The right to sue has been exploited by lawyers. They can gamble on taking cases on a contingency basis because they need only 1 win in 10 to score that big judgment that will make up for the other losses. Many plaintiffs are eager to join the gamble because juries are so unpredictable, especially when faced with complex scientific issues. Then, too, there's the fact that many defendants simply refuse to run the risk of trial. There may be no credible evidence that a defendant's product resulted in injury, but a bruising courtroom fight can result in so much reputational and collateral damage that many manufacturers opt to settle instead of fight.

Litigation has become our national pastime. Look at programs like Judge Judy, Court TV, and the People's Court. They capitalize on the public's fury at a legal system apparently run amok--a "system" characterized by frivolous lawsuits, manipulative lawyers, rapacious clients, and outrageous legal fees (prompting one wag to note, "One rarely sees a fat client or a thin lawyer").

The Bush administration is committed to tort reform. It has proposed capping jury "pain and suffering" awards in medical malpractice suits at $250,000, limiting punitive damages and lawyers' contingency fees. Democrats oppose these proposals, on the grounds that no restrictions should be placed on any injured American's right to sue. We can all agree that one injured medical patient is one too many. But one falsely accused doctor is one too many, as well. Somehow, we must restore a sense of responsibility, and of proportion. To do so, we must create a new system of medical justice. Clearly, we want to distinguish between good care and bad care, but juries have limited appreciation of the scientific issues and are not much helped by expert witnesses endlessly contradicting each other. We could, instead, rely on independent panels answerable to the court. We might also penalize those who bring frivolous lawsuits, have damages set by judges rather than by juries, and make the losing party pay the legal expenses of the winner.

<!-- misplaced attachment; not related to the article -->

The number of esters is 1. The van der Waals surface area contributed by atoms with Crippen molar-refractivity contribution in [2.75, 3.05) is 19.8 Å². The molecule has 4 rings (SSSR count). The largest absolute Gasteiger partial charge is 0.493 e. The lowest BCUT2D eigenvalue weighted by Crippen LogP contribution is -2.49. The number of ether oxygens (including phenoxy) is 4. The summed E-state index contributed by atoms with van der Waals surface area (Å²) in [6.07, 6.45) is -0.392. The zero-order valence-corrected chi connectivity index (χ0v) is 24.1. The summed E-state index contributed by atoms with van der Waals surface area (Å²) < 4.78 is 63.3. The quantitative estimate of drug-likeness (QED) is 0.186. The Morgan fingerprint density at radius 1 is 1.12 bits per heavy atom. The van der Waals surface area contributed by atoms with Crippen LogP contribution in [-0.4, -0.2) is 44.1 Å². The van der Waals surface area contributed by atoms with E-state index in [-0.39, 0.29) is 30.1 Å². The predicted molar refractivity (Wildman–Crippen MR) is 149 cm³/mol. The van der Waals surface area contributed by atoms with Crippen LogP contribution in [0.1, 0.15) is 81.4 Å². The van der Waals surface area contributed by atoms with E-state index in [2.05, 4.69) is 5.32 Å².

Reforms will not come easily, given that trial lawyers have become the most powerful special interest group in American politics, bankrolling politicians, especially Democrats. But tort litigation is costing us all. The current estimate is $200 billion a year, and rising. As author John Naisbitt said in Megatrends, "Lawyers are like beavers. They get in the mainstream and dam it up."

This is one dam we must dynamite--now.

Like this writer's work? Why not sign-up for the daily JWR update. It's free. Just click here.

JWR contributor Mort Zuckerman is editor-in-chief and publisher of U.S. News and World Report. Send your comments to him by clicking here.


05/05/03: America's next critical test
04/22/03: The challenge of success
04/15/03: Shape up or step aside
04/08/03: The latest in reality TV is
04/02/03: Chirac and Saddam's thugs are two of a kind
03/26/03: War by new rules
03/05/03: The high price of waiting
02/14/03: Needed: fast fiscal action
02/03/03: Clear and compelling proof
01/24/03: Midnight for Baghdad
01/14/03: They should have said...
12/24/02: Who finances the fanatics?
12/19/02: Put-up or shut-up time
12/09/02: Sheep, wolves, and reality
11/21/02: Curing the uncommon cold